Female Northern California Coast steelhead swim as far as 150 miles upstream to build gravel nests and lay their eggs. The young fry stay in the stream for several years before heading out to sea, where they live for one to four years before returning to spawn.
Will Boucher/California Sea Grant

The South Fork Eel River, which runs through Mendocino and Humboldt counties, is the spawning ground of the largest concentration of naturally reproducing anadromous salmon and steelhead in the region. (Anadromous fish are those that hatch in fresh water, mature in the ocean, and return to their native streams to spawn.) The legislation requires that the U.S. Department of the Interior develop a comprehensive management plan to protect segments of the river and key tributaries.

The PUBLIC Lands Act also would encourage management strategies, such as thinning of roadside vegetation, that would reduce the threat of catastrophic wildfires.

Other key provisions include establishment of a special management area where the U.S. Forest Service would take steps to enhance recreational experiences such as hunting, fishing, and mountain biking while conserving the area’s wildlife and natural resources. The bill also earmarks more than 51,000 acres as potential wilderness—that is, land that could automatically gain wilderness designation after a set period of time if certain conditions are met—and calls for a study of the feasibility of a Bigfoot National Recreation Trail to showcase the area’s botanical and biological diversity.

The Eel River flows 200 miles through California's third largest watershed, starting in Lake County and running through Mendocino, Trinity, and Humboldt counties before reaching the ocean.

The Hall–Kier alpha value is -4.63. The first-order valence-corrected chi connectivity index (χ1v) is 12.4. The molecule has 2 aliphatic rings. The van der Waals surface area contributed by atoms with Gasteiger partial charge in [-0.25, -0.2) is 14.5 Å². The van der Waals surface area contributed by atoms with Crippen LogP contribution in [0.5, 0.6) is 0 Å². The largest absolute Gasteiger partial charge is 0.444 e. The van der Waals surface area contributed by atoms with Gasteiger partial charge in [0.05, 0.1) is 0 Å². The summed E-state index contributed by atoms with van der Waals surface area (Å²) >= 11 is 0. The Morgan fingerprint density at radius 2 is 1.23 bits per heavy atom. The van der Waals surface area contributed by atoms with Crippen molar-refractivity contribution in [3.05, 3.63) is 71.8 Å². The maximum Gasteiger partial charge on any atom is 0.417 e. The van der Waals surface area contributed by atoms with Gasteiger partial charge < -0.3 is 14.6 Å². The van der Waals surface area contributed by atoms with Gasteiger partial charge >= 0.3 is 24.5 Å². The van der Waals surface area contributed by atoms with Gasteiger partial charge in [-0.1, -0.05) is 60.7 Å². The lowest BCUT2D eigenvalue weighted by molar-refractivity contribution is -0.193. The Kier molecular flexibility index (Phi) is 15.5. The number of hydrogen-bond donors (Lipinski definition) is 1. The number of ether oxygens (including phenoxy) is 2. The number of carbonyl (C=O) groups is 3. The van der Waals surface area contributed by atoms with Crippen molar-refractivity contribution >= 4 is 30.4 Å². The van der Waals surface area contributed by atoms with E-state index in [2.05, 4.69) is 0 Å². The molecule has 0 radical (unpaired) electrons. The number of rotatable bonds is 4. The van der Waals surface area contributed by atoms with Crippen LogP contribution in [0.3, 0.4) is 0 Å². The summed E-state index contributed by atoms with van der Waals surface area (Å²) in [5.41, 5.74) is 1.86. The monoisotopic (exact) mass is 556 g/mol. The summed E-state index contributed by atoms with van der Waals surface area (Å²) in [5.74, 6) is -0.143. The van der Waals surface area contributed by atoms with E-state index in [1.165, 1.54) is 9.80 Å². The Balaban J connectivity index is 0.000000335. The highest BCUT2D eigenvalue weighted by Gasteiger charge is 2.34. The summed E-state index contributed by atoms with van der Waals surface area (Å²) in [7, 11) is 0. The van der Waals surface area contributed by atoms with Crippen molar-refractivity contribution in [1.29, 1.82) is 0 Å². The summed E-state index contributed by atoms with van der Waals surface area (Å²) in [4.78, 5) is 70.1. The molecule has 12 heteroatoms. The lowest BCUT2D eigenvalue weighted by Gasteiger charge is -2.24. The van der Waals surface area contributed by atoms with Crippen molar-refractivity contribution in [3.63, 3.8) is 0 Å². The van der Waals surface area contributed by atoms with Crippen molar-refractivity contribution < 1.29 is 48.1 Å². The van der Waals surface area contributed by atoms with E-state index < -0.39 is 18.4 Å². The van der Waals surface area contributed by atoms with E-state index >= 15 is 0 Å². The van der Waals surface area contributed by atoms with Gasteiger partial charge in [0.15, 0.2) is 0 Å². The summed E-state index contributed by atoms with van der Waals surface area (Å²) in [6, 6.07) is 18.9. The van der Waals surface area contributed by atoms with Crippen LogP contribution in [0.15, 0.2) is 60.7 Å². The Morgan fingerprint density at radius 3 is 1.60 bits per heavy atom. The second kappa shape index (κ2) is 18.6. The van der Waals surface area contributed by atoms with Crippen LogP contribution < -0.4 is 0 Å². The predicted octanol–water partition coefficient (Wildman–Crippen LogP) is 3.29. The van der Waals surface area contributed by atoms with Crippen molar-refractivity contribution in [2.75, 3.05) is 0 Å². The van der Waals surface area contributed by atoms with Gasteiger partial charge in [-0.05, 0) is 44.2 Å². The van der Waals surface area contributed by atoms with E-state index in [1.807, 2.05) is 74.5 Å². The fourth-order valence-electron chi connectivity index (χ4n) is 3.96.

Bob Wick BLM

Northwest California’s natural systems are interdependent: Healthy forests promote clean rivers, and together they provide habitat for a diverse population of plants and animals. When these systems thrive, so do nearby communities—on many levels, including health, public safety, and economic well-being. The Pew Charitable Trusts encourages Congress to pass the PUBLIC Lands Act to safeguard these special places, and their benefits, for all Americans.

John Gilroy directs The Pew Charitable Trusts’ U.S. public lands program.

Spotlight on Mental Health

Composite image of modern city network communication concept

Learn the Basics of Broadband from Our Limited Series

Sign up for our four-week email course on Broadband Basics

Quick View

How does broadband internet reach our homes, phones, and tablets? What kind of infrastructure connects us all together? What are the major barriers to broadband access for American communities?

Pills illustration
Pills illustration

What Is Antibiotic Resistance—and How Can We Fight It?

Sign up for our four-week email series The Race Against Resistance.

Quick View

Antibiotic-resistant bacteria, also known as “superbugs,” are a major threat to modern medicine. But how does resistance work, and what can we do to slow the spread? Read personal stories, expert accounts, and more for the answers to those questions in our four-week email series: Slowing Superbugs.

Explore Pew’s new and improved
Fiscal 50 interactive

Your state's stats are more accessible than ever with our new and improved Fiscal 50 interactive:

  • Maps, trends, and customizable charts
  • 50-state rankings
  • Analysis of what it all means
  • Shareable graphics and downloadable data
  • Proven fiscal policy strategies


Welcome to the new Fiscal 50

Key changes include:

  • State pages that help you keep track of trends in your home state and provide national and regional context.
  • Interactive indicator pages with highly customizable and shareable data visualizations.
  • A Budget Threads feature that offers Pew’s read on the latest state fiscal news.

Learn more about the new and improved Fiscal 50.